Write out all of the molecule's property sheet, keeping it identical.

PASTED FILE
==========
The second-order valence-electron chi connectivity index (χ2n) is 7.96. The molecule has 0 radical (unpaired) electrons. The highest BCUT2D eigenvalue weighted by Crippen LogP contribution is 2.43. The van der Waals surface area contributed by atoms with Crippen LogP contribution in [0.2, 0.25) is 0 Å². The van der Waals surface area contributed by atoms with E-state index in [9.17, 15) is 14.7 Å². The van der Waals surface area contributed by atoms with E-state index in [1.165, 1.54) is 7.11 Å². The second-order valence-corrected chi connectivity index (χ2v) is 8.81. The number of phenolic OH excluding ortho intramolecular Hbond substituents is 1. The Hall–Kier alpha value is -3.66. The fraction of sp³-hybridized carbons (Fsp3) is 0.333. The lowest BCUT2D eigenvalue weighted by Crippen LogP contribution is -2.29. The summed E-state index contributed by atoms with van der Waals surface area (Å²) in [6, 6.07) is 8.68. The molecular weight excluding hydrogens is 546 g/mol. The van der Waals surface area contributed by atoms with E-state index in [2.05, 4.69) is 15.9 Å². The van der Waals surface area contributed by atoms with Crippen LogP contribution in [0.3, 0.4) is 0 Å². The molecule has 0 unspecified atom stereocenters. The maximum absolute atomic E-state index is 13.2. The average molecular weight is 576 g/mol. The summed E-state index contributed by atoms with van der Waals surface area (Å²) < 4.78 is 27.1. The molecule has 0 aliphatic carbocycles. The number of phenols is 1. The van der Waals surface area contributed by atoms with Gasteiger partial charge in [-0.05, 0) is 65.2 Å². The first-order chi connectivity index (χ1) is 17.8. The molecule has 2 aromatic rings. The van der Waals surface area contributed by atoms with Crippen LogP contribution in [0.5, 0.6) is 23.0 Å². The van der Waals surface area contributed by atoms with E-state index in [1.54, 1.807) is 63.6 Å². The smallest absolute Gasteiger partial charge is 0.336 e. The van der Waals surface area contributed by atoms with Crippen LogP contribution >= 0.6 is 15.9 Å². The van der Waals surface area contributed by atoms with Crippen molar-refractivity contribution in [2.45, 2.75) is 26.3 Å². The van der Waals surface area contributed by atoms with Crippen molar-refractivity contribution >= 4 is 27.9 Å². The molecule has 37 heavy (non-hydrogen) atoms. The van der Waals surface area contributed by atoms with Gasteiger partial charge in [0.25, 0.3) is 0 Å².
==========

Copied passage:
The second-order valence-electron chi connectivity index (χ2n) is 7.96. The molecule has 0 radical (unpaired) electrons. The highest BCUT2D eigenvalue weighted by Crippen LogP contribution is 2.43. The van der Waals surface area contributed by atoms with Crippen LogP contribution in [0.2, 0.25) is 0 Å². The van der Waals surface area contributed by atoms with E-state index in [9.17, 15) is 14.7 Å². The van der Waals surface area contributed by atoms with E-state index in [1.165, 1.54) is 7.11 Å². The second-order valence-corrected chi connectivity index (χ2v) is 8.81. The number of phenolic OH excluding ortho intramolecular Hbond substituents is 1. The Hall–Kier alpha value is -3.66. The fraction of sp³-hybridized carbons (Fsp3) is 0.333. The lowest BCUT2D eigenvalue weighted by Crippen LogP contribution is -2.29. The summed E-state index contributed by atoms with van der Waals surface area (Å²) in [6, 6.07) is 8.68. The molecular weight excluding hydrogens is 546 g/mol. The van der Waals surface area contributed by atoms with E-state index in [2.05, 4.69) is 15.9 Å². The van der Waals surface area contributed by atoms with Crippen LogP contribution in [0.3, 0.4) is 0 Å². The molecule has 0 unspecified atom stereocenters. The maximum absolute atomic E-state index is 13.2. The average molecular weight is 576 g/mol. The summed E-state index contributed by atoms with van der Waals surface area (Å²) < 4.78 is 27.1. The molecule has 0 aliphatic carbocycles. The number of phenols is 1. The van der Waals surface area contributed by atoms with Gasteiger partial charge in [-0.05, 0) is 65.2 Å². The first-order chi connectivity index (χ1) is 17.8. The molecule has 2 aromatic rings. The van der Waals surface area contributed by atoms with Crippen LogP contribution in [0.5, 0.6) is 23.0 Å². The van der Waals surface area contributed by atoms with E-state index in [1.54, 1.807) is 63.6 Å². The smallest absolute Gasteiger partial charge is 0.336 e. The van der Waals surface area contributed by atoms with Crippen LogP contribution >= 0.6 is 15.9 Å². The van der Waals surface area contributed by atoms with Crippen molar-refractivity contribution in [2.45, 2.75) is 26.3 Å². The van der Waals surface area contributed by atoms with Crippen molar-refractivity contribution >= 4 is 27.9 Å². The molecule has 37 heavy (non-hydrogen) atoms. The van der Waals surface area contributed by atoms with Gasteiger partial charge in [0.25, 0.3) is 0 Å².